Before children begin matching letters to sounds in phonics sessions, we teach our children about sounds around them so that they can spot the differences and differentiate between many sounds. In these sessions, use a multi-sensory approach to teach pre-phonic skills including listening, attention, rhyme, songs, alliteration and sound discrimination.

Children will learn and join in with many songs, jingles and rhymes while they are with us. They will develop their own repertoire of Nursery rhymes and Maths rhymes to help them learn skills to help them read.  In Nursery, we use a multi-sensory approach to teach pre-phonic skills including listening, attention, rhyme and sound discrimination. In Nursery we continue to follow the Letters and Sounds- Phase 1 scheme which concentrates on developing children's speaking and listening skills and lays the foundations for the phonic work which starts when children begin Reception.  The emphasis during Phase 1 is to get children attuned to the sounds around them and ready to begin developing oral blending and segmenting skills.


Reception and Class 7

In Reception, learning to read becomes an essential part of the children’s daily routine. Children take part in daily phonics sessions and activities following the Sounds Write scheme (see Phonics policy for more information). At Freshfield Primary school we use Dandelion Readers and Sounds Write books, which are an age appropriate decodable book scheme that follows the same systematic approach to the sounds taught within the phonics lessons. Children will read books which match sounds that have been taught and the sounds they now know. Alongside their phonics lessons, we continue to immerse children in high-quality texts which are read aloud to the children every day.  At the same time, we teach them to write the sounds and use this knowledge to spell, leading to writing short sentences. Alongside their phonics lessons, we continue to immerse children in high-quality texts which are read aloud to the children every day. We use story-maps as a way of encouraging children to learn these narratives by heart so that they can retell them with confidence. Children are encouraged to select their own books to read which are on display in the book corner.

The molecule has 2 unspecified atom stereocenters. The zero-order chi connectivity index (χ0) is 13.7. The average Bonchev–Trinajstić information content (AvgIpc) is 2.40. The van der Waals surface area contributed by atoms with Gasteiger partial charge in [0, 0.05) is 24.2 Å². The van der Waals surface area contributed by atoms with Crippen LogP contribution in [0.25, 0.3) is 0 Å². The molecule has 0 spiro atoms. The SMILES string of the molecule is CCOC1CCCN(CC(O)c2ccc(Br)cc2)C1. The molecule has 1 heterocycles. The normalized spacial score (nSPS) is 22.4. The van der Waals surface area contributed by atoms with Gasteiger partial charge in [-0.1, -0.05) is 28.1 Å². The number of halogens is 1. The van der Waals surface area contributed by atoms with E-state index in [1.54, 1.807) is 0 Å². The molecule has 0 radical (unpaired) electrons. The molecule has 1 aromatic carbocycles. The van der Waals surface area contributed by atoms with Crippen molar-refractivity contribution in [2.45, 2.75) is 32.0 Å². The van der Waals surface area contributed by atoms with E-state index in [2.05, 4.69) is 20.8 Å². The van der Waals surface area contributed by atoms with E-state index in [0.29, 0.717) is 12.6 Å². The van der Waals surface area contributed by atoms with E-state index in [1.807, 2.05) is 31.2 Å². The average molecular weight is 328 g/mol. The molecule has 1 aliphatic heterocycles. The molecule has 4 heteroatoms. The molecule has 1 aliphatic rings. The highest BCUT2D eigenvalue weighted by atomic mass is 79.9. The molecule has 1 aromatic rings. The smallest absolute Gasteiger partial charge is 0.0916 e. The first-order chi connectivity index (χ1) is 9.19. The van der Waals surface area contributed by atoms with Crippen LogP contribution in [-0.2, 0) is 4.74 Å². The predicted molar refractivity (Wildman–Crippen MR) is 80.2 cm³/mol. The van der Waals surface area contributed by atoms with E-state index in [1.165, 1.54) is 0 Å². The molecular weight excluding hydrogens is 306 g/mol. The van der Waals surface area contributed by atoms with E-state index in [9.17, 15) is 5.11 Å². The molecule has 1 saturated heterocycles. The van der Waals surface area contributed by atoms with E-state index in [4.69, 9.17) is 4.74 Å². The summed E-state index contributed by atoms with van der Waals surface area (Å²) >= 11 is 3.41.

Please click the ‘how to say sounds’ link at the bottom of the page for a pronunciation guide.



Key Stage 1 and Class 7

As the children progress into Key Stage 1, they continue to develop and consolidate their growing knowledge of sounds or phonemes and their associated graphemes.  During a whole class session or within a group, children are taught sounds using Sounds Write.  They continue to read decodable texts which contain the sounds they know so that they can read with increasing fluency.